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    ABSTRACT: Lactococcus lactis (L. lactis), a generally regarded as safe (GRAS) bacterium has recently been investigated as a mucosal delivery vehicle for DNA vaccines. Because of its GRAS status, L. lactis represents an attractive alternative to attenuated pathogens. Previous studies showed that eukaryotic expression plasmids could be delivered into intestinal epithelial cells (IECs) by L. lactis, or recombinant invasive strains of L. lactis, leading to heterologous protein expression. Although expression of antigens in IECs might lead to vaccine responses, it would be of interest to know whether uptake of L. lactis DNA vaccines by dendritic cells (DCs) could lead to antigen expression as they are unique in their ability to induce antigen-specific T cell responses. To test this, we incubated mouse bone marrow-derived DCs (BMDCs) with invasive L. lactis strains expressing either Staphylococcus aureus Fibronectin Binding Protein A (LL-FnBPA+), or Listeria monocytogenes mutated Internalin A (LL-mInlA+), both strains carrying a plasmid DNA vaccine (pValac) encoding for the cow milk allergen β-lactoglobulin (BLG). We demonstrated that they can transfect BMDCs, inducing the secretion of the pro-inflammatory cytokine IL-12. We also measured the capacity of strains to invade a polarized monolayer of IECs, mimicking the situation encountered in the gastrointestinal tract. Gentamycin survival assay in these cells showed that LL-mInlA+ is 100 times more invasive than L. lactis. The cross-talk between differentiated IECs, BMDCs and bacteria was also evaluated using an in vitro transwell co-culture model. Co-incubation of strains in this model showed that DCs incubated with LL-mInlA+ containing pValac:BLG could express significant levels of BLG. These results suggest that DCs could sample bacteria containing the DNA vaccine across the epithelial barrier and express the antigen. Copyright © 2015. Published by Elsevier Ltd.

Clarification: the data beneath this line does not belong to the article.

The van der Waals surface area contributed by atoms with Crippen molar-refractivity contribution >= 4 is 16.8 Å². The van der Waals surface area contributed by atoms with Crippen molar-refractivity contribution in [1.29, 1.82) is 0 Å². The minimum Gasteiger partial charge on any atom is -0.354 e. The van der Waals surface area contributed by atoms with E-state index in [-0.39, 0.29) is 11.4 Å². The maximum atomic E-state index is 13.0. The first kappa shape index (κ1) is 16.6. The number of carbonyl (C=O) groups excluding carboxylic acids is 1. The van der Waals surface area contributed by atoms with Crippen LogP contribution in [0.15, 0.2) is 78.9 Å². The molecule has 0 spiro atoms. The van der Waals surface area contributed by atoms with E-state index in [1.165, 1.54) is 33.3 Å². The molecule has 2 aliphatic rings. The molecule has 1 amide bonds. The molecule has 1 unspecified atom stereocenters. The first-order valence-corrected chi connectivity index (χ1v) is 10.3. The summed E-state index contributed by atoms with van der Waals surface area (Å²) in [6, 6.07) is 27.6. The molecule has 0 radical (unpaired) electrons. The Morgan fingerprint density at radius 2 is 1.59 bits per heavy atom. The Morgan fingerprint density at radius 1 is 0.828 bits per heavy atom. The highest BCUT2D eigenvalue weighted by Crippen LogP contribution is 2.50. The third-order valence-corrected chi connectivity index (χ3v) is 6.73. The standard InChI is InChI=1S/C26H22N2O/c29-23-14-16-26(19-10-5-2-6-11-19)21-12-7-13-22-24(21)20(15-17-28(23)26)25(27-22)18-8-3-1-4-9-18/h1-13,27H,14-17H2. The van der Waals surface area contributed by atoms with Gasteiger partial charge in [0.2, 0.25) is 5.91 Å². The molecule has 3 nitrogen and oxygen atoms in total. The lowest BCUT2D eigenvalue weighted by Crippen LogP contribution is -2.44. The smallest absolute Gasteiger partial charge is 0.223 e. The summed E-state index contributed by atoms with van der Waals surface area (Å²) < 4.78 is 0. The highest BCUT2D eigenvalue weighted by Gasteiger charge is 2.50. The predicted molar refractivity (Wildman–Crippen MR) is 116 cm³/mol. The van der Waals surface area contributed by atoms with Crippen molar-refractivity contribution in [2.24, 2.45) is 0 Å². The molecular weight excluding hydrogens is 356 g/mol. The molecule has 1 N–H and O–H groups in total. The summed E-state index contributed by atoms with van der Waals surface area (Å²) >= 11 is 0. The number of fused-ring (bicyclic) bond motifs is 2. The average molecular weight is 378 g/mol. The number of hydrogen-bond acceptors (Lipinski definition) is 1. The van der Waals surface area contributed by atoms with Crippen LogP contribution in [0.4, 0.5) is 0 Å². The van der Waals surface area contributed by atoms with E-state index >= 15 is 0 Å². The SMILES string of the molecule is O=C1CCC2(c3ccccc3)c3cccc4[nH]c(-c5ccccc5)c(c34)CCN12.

No preview · Article · Aug 2015 · Vaccine